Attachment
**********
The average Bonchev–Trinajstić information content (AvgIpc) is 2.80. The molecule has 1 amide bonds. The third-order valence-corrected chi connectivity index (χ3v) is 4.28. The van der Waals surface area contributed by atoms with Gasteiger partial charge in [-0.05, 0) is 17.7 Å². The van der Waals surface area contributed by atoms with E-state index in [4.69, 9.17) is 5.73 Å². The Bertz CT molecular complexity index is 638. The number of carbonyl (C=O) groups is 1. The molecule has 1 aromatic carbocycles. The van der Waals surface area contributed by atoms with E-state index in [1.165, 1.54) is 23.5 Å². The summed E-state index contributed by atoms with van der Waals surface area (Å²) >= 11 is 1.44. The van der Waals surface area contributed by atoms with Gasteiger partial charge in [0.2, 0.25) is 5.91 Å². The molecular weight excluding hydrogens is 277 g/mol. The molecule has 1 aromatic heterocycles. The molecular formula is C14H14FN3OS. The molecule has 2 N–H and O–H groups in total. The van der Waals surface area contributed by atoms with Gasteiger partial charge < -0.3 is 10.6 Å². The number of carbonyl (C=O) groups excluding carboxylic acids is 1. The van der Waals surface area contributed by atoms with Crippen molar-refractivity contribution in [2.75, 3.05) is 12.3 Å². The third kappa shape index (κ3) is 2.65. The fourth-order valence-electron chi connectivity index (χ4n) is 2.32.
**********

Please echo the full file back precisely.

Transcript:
The average Bonchev–Trinajstić information content (AvgIpc) is 2.80. The molecule has 1 amide bonds. The third-order valence-corrected chi connectivity index (χ3v) is 4.28. The van der Waals surface area contributed by atoms with Gasteiger partial charge in [-0.05, 0) is 17.7 Å². The van der Waals surface area contributed by atoms with E-state index in [4.69, 9.17) is 5.73 Å². The Bertz CT molecular complexity index is 638. The number of carbonyl (C=O) groups is 1. The molecule has 1 aromatic carbocycles. The van der Waals surface area contributed by atoms with E-state index in [1.165, 1.54) is 23.5 Å². The summed E-state index contributed by atoms with van der Waals surface area (Å²) >= 11 is 1.44. The van der Waals surface area contributed by atoms with Gasteiger partial charge in [0.2, 0.25) is 5.91 Å². The molecular weight excluding hydrogens is 277 g/mol. The molecule has 1 aromatic heterocycles. The molecular formula is C14H14FN3OS. The molecule has 2 N–H and O–H groups in total. The van der Waals surface area contributed by atoms with Gasteiger partial charge < -0.3 is 10.6 Å². The number of carbonyl (C=O) groups excluding carboxylic acids is 1. The van der Waals surface area contributed by atoms with Crippen molar-refractivity contribution in [2.75, 3.05) is 12.3 Å². The third kappa shape index (κ3) is 2.65. The fourth-order valence-electron chi connectivity index (χ4n) is 2.32.